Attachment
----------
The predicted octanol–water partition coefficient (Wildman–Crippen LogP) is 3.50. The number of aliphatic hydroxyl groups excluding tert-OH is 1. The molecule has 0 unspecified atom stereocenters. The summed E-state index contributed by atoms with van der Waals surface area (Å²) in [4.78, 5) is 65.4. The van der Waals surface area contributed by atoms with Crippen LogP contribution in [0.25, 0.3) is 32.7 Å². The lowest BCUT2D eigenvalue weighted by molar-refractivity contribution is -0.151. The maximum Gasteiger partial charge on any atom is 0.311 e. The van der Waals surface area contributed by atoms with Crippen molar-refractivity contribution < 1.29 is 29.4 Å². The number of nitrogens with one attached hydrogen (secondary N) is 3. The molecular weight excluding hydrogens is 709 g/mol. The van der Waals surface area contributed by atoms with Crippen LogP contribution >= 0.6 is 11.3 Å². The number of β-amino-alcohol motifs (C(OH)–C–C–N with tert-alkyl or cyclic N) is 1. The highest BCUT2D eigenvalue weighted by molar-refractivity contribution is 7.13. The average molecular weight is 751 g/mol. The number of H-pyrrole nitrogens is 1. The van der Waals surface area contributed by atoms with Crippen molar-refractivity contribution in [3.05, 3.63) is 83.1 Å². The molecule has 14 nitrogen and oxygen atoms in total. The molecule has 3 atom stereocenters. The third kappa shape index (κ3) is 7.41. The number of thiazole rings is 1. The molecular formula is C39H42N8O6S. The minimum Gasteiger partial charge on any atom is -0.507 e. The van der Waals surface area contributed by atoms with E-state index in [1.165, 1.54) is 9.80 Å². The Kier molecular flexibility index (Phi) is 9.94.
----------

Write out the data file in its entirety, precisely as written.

The predicted octanol–water partition coefficient (Wildman–Crippen LogP) is 3.50. The number of aliphatic hydroxyl groups excluding tert-OH is 1. The molecule has 0 unspecified atom stereocenters. The summed E-state index contributed by atoms with van der Waals surface area (Å²) in [4.78, 5) is 65.4. The van der Waals surface area contributed by atoms with Crippen LogP contribution in [0.25, 0.3) is 32.7 Å². The lowest BCUT2D eigenvalue weighted by molar-refractivity contribution is -0.151. The maximum Gasteiger partial charge on any atom is 0.311 e. The van der Waals surface area contributed by atoms with Crippen molar-refractivity contribution < 1.29 is 29.4 Å². The number of nitrogens with one attached hydrogen (secondary N) is 3. The molecular weight excluding hydrogens is 709 g/mol. The van der Waals surface area contributed by atoms with Crippen LogP contribution >= 0.6 is 11.3 Å². The number of β-amino-alcohol motifs (C(OH)–C–C–N with tert-alkyl or cyclic N) is 1. The highest BCUT2D eigenvalue weighted by molar-refractivity contribution is 7.13. The average molecular weight is 751 g/mol. The number of H-pyrrole nitrogens is 1. The van der Waals surface area contributed by atoms with Crippen molar-refractivity contribution in [3.05, 3.63) is 83.1 Å². The molecule has 14 nitrogen and oxygen atoms in total. The molecule has 3 atom stereocenters. The third kappa shape index (κ3) is 7.41. The number of thiazole rings is 1. The molecular formula is C39H42N8O6S. The minimum Gasteiger partial charge on any atom is -0.507 e. The van der Waals surface area contributed by atoms with E-state index in [1.165, 1.54) is 9.80 Å². The Kier molecular flexibility index (Phi) is 9.94.